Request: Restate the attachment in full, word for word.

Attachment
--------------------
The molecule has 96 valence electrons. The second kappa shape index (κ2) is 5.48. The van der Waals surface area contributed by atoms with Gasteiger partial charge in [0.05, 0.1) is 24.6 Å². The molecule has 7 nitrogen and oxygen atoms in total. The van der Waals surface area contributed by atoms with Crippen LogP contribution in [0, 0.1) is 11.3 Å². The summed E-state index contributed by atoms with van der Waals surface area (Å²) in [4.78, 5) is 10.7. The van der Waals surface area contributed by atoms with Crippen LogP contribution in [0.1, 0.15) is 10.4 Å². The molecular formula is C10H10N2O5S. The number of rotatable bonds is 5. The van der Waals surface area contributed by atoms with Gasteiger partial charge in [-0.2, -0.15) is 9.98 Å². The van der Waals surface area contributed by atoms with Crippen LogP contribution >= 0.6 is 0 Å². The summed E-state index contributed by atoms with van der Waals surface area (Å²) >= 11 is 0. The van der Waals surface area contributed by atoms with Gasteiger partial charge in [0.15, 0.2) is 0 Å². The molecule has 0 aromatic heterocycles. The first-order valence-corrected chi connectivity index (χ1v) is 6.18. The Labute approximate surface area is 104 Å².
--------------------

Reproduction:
The molecule has 96 valence electrons. The second kappa shape index (κ2) is 5.48. The van der Waals surface area contributed by atoms with Gasteiger partial charge in [0.05, 0.1) is 24.6 Å². The molecule has 7 nitrogen and oxygen atoms in total. The van der Waals surface area contributed by atoms with Crippen LogP contribution in [0, 0.1) is 11.3 Å². The summed E-state index contributed by atoms with van der Waals surface area (Å²) in [4.78, 5) is 10.7. The van der Waals surface area contributed by atoms with Crippen LogP contribution in [0.1, 0.15) is 10.4 Å². The molecular formula is C10H10N2O5S. The number of rotatable bonds is 5. The van der Waals surface area contributed by atoms with Gasteiger partial charge in [-0.2, -0.15) is 9.98 Å². The van der Waals surface area contributed by atoms with Crippen LogP contribution >= 0.6 is 0 Å². The summed E-state index contributed by atoms with van der Waals surface area (Å²) >= 11 is 0. The van der Waals surface area contributed by atoms with Gasteiger partial charge in [0.15, 0.2) is 0 Å². The molecule has 0 aromatic heterocycles. The first-order valence-corrected chi connectivity index (χ1v) is 6.18. The Labute approximate surface area is 104 Å².